Skippy the Service Iguana Makes the Wall Street Journal

Cosmie and Skippy Jake Poehls.jpg
Jake Poehls
Cosmie Silfa and Skippy have hit the big time...
Frequent SF Weekly readers -- and riders of the 14-Mission bus -- may be familiar with Cosmie Silfa. Actually, while Silfa is a fine fellow, he's not nearly as memorable as his constant companion, Skippy. Skippy the service iguana.

Silfa and Skippy were featured prominently in the 2009 SF Weekly cover story, Service with a Snarl regarding the proliferation of service creatures in our fair city. We also chronicled Silfa's successful struggle to keep his service lizards (yes, plural) in his subsidized apartment.

Well, now he's hit the big time. Silfa happily called us up today to note that "Skippy made the Wall Street Journal -- national!" And it's true, too.

Silfa and Skippy are contrasted with Maxx, a small dog its owner knowingly passes off as a therapy pet -- when it's really just a pet. Silfa, the article notes, carries his doctor's "prescription" for Skippy with him at all times. We can attest this is true; he proudly showed it to us in his reptile-crammed, incredibly hot apartment:

"To whom it may concern, I am the treating psychiatrist of Mr. Cosmie Silfa," reads the well-worn letter written on his behalf by Dr. Cynthia Resendez. "I have been treating Mr. Silfa for depression. His pet iguana, Skippy, helps him to maintain a stable mood as she provides companionship and motivation for him to stay well. She is an essential component of our treatment plan, and I recommend she continue to be able to live with Mr. Silfa in his apartment."

As the WSJ article notes, however, changes to the Americans with Disabilities Act slated to take effect next month will limit the creatures acceptable as "service animals" to dogs and, in some cases, horses. Iguanas did not make the cut.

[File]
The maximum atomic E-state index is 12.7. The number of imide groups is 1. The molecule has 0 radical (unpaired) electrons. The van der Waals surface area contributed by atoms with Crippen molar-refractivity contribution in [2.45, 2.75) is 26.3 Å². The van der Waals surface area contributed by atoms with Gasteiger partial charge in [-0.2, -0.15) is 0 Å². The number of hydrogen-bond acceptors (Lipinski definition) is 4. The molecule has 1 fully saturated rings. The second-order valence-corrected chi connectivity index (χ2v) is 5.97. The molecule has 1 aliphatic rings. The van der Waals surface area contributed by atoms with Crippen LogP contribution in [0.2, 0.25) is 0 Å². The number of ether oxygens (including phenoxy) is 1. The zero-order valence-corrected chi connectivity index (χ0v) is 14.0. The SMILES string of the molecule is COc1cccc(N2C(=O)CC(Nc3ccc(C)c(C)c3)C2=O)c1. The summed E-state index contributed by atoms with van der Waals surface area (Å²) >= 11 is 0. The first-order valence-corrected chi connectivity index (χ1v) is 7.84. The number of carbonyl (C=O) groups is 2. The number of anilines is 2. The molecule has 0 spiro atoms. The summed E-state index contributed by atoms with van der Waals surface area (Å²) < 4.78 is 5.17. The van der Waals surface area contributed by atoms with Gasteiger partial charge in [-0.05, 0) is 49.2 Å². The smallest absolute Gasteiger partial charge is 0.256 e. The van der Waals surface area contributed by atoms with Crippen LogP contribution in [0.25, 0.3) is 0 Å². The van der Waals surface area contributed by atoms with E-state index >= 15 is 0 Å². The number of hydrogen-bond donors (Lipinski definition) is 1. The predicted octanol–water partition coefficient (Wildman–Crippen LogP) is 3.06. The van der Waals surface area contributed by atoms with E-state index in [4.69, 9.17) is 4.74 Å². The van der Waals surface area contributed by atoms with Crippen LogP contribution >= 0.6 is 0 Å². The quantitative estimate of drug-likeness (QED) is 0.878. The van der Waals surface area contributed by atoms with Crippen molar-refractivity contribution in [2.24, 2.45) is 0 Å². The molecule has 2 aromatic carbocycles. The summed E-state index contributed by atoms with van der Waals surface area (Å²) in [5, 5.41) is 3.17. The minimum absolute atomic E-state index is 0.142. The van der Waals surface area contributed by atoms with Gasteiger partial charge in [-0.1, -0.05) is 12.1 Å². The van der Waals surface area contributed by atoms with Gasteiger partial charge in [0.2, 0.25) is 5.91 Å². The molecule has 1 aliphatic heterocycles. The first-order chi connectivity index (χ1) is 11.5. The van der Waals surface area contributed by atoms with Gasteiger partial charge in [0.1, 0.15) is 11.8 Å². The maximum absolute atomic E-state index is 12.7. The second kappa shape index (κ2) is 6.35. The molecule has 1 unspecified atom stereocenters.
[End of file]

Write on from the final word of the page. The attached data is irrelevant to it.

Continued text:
It remains to be seen how this will affect Silfa's life. In the meantime, he says he was very pleased with the WSJ article, and bought one for his son in Rhode Island. He'd have bought one for us, too. But at $2 a pop, that'd be pushing it.

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John Colby
John Colby

This shouldn't affect Cosmie Silfa's right to keep Skippy in his apartment as an "emotional assistance animal" or "therapy animal" under the Fair Housing Amendments Act (FHAA) of 1988. The FHAA covers all housing, including housing covered by the ADA.

However, Silfa may not be able to use the other provisions of the ADA to take Skippy on public transportation, to take Skippy into restaurants, into hotel rooms, and into other public and private venues covered by the ADA.

Please refer to:

http://www.bazelon.org/LinkCli...

San Francisco: don't let The John Stewart Company wrongly try to take Skippy away from Cosmie Silfa . . .

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